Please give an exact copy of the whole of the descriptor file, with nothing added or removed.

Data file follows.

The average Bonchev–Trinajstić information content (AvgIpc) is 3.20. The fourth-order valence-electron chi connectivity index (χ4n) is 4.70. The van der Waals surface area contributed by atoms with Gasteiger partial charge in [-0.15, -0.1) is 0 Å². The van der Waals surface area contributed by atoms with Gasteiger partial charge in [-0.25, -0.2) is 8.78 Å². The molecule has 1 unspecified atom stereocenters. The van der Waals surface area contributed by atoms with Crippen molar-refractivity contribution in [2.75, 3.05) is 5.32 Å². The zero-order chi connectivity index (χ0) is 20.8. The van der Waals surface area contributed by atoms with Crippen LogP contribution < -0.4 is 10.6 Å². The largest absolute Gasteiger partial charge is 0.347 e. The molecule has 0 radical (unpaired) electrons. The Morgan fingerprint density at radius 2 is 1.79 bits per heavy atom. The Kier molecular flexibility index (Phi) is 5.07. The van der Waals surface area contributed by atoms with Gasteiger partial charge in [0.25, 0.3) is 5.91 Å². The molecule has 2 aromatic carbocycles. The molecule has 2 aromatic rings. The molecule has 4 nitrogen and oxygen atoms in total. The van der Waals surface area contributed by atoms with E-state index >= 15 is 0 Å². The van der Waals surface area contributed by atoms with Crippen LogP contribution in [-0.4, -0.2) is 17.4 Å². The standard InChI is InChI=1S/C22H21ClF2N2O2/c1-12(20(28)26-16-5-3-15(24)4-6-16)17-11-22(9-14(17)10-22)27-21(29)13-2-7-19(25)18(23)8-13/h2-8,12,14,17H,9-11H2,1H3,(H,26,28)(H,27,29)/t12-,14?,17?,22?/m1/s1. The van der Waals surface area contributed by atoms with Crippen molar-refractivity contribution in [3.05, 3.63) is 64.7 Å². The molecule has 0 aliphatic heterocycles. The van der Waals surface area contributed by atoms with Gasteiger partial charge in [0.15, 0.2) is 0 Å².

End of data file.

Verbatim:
The average Bonchev–Trinajstić information content (AvgIpc) is 3.20. The fourth-order valence-electron chi connectivity index (χ4n) is 4.70. The van der Waals surface area contributed by atoms with Gasteiger partial charge in [-0.15, -0.1) is 0 Å². The van der Waals surface area contributed by atoms with Gasteiger partial charge in [-0.25, -0.2) is 8.78 Å². The molecule has 1 unspecified atom stereocenters. The van der Waals surface area contributed by atoms with Crippen molar-refractivity contribution in [2.75, 3.05) is 5.32 Å². The zero-order chi connectivity index (χ0) is 20.8. The van der Waals surface area contributed by atoms with Crippen LogP contribution < -0.4 is 10.6 Å². The largest absolute Gasteiger partial charge is 0.347 e. The molecule has 0 radical (unpaired) electrons. The Morgan fingerprint density at radius 2 is 1.79 bits per heavy atom. The Kier molecular flexibility index (Phi) is 5.07. The van der Waals surface area contributed by atoms with Gasteiger partial charge in [0.25, 0.3) is 5.91 Å². The molecule has 2 aromatic carbocycles. The molecule has 2 aromatic rings. The molecule has 4 nitrogen and oxygen atoms in total. The van der Waals surface area contributed by atoms with E-state index >= 15 is 0 Å². The van der Waals surface area contributed by atoms with Crippen LogP contribution in [-0.4, -0.2) is 17.4 Å². The standard InChI is InChI=1S/C22H21ClF2N2O2/c1-12(20(28)26-16-5-3-15(24)4-6-16)17-11-22(9-14(17)10-22)27-21(29)13-2-7-19(25)18(23)8-13/h2-8,12,14,17H,9-11H2,1H3,(H,26,28)(H,27,29)/t12-,14?,17?,22?/m1/s1. The van der Waals surface area contributed by atoms with Crippen molar-refractivity contribution in [3.05, 3.63) is 64.7 Å². The molecule has 0 aliphatic heterocycles. The van der Waals surface area contributed by atoms with Gasteiger partial charge in [0.15, 0.2) is 0 Å².